Further evidence of Curlew declines
28th April 2016
Populations of breeding Curlew Numenius arquata (Irish: Crotach) in Ireland have declined significantly in recent decades and now represent one of the country's highest conservation priorities. This iconic species, with its enigmatic cry and distinctive long, down-curved bill, has been steadily disappearing from the Irish landscape as a result of habitat loss, changes in land use, predation and a range of other factors.
A Curlew in breeding habitat (Photo: John Fox)
BirdWatch Ireland is still very keen to receive reports of possible breeding pairs from across the country. Breeding pairs can easily be distinguished from flocks of migrant Curlews (which come to Ireland for the winter from Britain and Nordic countries); migrants are usually seen in flocks (i.e., 3 or more birds together), at the coast or at large wetlands. Breeding pairs are usually observed as one or two birds, displaying over breeding territory such as inland bogs or rushy pastures, in between April and June.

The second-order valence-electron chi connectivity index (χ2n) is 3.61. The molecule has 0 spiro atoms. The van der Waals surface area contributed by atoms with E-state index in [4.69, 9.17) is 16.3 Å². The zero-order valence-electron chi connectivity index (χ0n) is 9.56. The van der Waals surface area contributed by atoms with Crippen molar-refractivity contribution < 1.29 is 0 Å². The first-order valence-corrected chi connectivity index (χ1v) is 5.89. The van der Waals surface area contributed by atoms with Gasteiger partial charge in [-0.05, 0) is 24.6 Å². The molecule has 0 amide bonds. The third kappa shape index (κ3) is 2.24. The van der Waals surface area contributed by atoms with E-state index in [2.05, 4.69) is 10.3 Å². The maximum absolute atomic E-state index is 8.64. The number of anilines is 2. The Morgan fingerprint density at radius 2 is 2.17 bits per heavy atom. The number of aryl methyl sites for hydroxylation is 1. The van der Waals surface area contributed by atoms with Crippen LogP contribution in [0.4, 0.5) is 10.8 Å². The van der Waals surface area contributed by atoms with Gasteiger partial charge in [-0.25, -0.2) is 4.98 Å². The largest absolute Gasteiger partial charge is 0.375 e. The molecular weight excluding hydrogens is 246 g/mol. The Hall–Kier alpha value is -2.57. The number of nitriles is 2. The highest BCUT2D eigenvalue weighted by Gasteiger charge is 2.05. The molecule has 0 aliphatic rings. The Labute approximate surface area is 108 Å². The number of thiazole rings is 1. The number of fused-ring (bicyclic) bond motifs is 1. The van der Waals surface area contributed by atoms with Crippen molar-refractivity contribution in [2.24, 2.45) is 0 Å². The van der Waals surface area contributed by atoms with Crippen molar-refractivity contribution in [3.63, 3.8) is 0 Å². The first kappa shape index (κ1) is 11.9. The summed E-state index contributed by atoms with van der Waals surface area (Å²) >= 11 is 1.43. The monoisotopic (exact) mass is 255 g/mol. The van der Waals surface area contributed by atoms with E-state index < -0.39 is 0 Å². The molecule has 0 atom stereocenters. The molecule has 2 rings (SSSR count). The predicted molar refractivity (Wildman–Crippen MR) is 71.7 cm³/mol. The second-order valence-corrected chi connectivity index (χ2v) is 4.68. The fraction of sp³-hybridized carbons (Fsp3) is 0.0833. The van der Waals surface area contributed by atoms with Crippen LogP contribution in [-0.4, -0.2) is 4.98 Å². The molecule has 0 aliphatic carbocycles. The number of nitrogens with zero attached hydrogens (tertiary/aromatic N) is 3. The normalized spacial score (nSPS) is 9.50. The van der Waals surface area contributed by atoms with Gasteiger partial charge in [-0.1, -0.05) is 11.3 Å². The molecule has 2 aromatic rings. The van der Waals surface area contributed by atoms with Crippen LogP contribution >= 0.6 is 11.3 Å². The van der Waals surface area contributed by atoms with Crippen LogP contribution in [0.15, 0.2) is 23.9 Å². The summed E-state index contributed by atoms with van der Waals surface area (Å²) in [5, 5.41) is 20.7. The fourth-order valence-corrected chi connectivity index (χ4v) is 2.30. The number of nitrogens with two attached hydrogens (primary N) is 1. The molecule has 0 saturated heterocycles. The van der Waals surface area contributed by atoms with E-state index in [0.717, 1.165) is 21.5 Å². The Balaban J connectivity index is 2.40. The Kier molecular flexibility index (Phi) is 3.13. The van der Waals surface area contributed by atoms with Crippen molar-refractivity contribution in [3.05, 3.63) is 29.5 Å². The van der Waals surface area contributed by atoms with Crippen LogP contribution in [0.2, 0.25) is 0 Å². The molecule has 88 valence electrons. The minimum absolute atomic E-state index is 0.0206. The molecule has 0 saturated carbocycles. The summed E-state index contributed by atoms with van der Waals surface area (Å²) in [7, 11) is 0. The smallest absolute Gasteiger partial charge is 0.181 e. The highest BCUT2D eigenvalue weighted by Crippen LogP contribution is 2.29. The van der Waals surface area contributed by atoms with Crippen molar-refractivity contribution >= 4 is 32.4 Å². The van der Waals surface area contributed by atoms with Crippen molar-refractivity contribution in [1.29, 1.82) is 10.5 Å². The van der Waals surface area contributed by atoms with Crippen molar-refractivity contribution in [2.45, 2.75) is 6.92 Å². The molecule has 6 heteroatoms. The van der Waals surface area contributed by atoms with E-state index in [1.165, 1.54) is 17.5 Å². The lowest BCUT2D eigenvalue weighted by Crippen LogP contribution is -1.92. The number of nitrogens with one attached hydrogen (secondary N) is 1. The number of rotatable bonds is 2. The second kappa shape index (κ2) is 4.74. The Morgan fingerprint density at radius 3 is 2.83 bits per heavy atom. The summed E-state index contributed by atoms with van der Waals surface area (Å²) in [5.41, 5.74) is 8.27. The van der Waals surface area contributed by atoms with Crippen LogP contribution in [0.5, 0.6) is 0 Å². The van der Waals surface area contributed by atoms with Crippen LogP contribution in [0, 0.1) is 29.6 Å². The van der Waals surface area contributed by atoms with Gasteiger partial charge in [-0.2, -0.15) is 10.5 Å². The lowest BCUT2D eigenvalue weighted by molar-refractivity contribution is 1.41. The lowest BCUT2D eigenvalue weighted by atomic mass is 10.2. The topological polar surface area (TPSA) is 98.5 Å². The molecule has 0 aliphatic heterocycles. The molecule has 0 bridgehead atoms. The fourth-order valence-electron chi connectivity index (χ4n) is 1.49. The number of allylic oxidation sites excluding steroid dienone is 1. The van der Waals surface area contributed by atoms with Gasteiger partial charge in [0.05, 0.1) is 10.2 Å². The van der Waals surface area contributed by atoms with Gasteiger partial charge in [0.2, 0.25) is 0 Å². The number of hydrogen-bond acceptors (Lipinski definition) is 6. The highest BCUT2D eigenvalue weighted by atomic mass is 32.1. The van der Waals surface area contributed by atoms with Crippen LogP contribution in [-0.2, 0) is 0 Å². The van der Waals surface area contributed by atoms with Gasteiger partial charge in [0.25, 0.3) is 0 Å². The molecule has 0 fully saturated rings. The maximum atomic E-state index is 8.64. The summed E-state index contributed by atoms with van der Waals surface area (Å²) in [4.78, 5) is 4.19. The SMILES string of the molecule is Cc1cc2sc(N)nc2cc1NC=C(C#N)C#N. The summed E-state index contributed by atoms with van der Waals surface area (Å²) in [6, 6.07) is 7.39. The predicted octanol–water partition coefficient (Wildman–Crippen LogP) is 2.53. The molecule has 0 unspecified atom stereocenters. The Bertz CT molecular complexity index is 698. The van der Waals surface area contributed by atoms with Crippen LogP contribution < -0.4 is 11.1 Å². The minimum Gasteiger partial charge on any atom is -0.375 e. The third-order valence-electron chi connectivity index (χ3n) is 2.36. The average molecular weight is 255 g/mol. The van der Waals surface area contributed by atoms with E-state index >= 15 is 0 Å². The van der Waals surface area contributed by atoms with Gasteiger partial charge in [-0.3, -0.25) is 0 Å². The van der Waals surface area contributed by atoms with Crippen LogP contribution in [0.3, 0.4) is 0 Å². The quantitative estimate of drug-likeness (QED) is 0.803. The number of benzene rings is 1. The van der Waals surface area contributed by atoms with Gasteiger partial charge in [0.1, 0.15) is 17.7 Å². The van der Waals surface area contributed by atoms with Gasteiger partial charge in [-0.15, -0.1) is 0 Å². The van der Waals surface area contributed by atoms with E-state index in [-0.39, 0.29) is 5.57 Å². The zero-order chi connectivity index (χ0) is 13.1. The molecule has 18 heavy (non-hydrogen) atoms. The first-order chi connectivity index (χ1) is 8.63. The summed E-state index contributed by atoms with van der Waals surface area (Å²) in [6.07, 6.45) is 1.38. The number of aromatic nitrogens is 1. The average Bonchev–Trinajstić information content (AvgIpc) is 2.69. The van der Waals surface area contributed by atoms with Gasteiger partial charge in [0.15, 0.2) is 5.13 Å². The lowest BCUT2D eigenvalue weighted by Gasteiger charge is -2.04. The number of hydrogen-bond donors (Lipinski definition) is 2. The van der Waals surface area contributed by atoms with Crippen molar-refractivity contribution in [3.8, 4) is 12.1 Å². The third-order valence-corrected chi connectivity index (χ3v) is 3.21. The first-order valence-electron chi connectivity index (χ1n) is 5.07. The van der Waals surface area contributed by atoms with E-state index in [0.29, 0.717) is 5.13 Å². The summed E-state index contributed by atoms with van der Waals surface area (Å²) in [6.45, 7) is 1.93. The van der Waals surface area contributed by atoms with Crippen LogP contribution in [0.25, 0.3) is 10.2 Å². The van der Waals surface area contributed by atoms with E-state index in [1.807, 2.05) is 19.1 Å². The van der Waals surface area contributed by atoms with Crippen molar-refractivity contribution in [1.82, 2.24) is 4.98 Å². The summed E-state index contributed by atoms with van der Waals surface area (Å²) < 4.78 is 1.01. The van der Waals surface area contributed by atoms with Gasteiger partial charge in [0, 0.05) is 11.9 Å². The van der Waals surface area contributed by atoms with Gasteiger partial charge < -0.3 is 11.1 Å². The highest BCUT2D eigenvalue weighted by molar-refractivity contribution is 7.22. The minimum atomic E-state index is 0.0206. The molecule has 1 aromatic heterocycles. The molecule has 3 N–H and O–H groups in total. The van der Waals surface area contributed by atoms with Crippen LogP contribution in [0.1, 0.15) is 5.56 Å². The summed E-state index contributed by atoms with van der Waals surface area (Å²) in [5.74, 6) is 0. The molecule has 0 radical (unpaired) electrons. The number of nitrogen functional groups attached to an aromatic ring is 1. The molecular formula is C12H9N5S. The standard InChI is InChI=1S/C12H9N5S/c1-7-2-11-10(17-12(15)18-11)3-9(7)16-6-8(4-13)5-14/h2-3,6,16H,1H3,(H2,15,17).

Information on the location of breeding pairs is essential for the implementation of management and monitoring programmes. For example, the Department of Agriculture, Fisheries and the Marine (DAFM) has responded to concerns about declines in Curlew populations by including a measure specifically aimed at protecting them in the Green Low Carbon Agri-Environment Scheme (GLAS). Farmers with breeding Curlews should therefore receive priority access to the scheme.
"With fewer than 100 pairs recorded in a partial survey of Curlew in 2015, the race is on to save this species from extinction in Ireland", said Dr. Anita Donaghy, BirdWatch Ireland’s Senior Conservation Officer. For further information, or to report a breeding pair, please contact Anita at email@example.com.